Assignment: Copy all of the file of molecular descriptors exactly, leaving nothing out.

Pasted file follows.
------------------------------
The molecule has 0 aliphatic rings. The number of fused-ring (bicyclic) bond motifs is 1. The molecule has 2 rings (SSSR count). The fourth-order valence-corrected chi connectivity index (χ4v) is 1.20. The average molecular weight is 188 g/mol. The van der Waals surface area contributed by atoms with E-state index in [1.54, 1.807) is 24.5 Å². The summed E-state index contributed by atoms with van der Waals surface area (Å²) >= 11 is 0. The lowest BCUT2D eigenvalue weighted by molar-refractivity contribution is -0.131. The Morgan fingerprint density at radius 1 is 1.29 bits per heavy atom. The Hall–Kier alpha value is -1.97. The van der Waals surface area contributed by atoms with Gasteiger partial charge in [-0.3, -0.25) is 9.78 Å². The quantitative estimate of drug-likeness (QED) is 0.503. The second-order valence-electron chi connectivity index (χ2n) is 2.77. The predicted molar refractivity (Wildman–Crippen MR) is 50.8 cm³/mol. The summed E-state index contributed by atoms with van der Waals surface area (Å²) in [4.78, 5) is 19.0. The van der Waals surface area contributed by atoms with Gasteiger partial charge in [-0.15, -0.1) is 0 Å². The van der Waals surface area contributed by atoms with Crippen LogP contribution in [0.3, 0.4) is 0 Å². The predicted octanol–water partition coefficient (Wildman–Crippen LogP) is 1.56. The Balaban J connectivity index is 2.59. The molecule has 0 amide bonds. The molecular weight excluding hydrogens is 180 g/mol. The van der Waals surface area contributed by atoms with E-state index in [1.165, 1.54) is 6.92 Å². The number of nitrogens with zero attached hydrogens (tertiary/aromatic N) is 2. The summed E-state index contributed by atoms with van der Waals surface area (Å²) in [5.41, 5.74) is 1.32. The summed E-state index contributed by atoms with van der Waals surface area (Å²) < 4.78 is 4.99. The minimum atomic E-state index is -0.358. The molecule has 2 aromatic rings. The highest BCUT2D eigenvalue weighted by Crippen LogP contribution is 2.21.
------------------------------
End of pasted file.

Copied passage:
The molecule has 0 aliphatic rings. The number of fused-ring (bicyclic) bond motifs is 1. The molecule has 2 rings (SSSR count). The fourth-order valence-corrected chi connectivity index (χ4v) is 1.20. The average molecular weight is 188 g/mol. The van der Waals surface area contributed by atoms with E-state index in [1.54, 1.807) is 24.5 Å². The summed E-state index contributed by atoms with van der Waals surface area (Å²) >= 11 is 0. The lowest BCUT2D eigenvalue weighted by molar-refractivity contribution is -0.131. The Morgan fingerprint density at radius 1 is 1.29 bits per heavy atom. The Hall–Kier alpha value is -1.97. The van der Waals surface area contributed by atoms with Gasteiger partial charge in [-0.3, -0.25) is 9.78 Å². The quantitative estimate of drug-likeness (QED) is 0.503. The second-order valence-electron chi connectivity index (χ2n) is 2.77. The predicted molar refractivity (Wildman–Crippen MR) is 50.8 cm³/mol. The summed E-state index contributed by atoms with van der Waals surface area (Å²) in [4.78, 5) is 19.0. The van der Waals surface area contributed by atoms with Gasteiger partial charge in [-0.15, -0.1) is 0 Å². The van der Waals surface area contributed by atoms with Crippen LogP contribution in [0.3, 0.4) is 0 Å². The predicted octanol–water partition coefficient (Wildman–Crippen LogP) is 1.56. The Balaban J connectivity index is 2.59. The molecule has 0 amide bonds. The molecular weight excluding hydrogens is 180 g/mol. The van der Waals surface area contributed by atoms with E-state index in [1.165, 1.54) is 6.92 Å². The number of nitrogens with zero attached hydrogens (tertiary/aromatic N) is 2. The summed E-state index contributed by atoms with van der Waals surface area (Å²) in [5.41, 5.74) is 1.32. The summed E-state index contributed by atoms with van der Waals surface area (Å²) < 4.78 is 4.99. The minimum atomic E-state index is -0.358. The molecule has 2 aromatic rings. The highest BCUT2D eigenvalue weighted by Crippen LogP contribution is 2.21.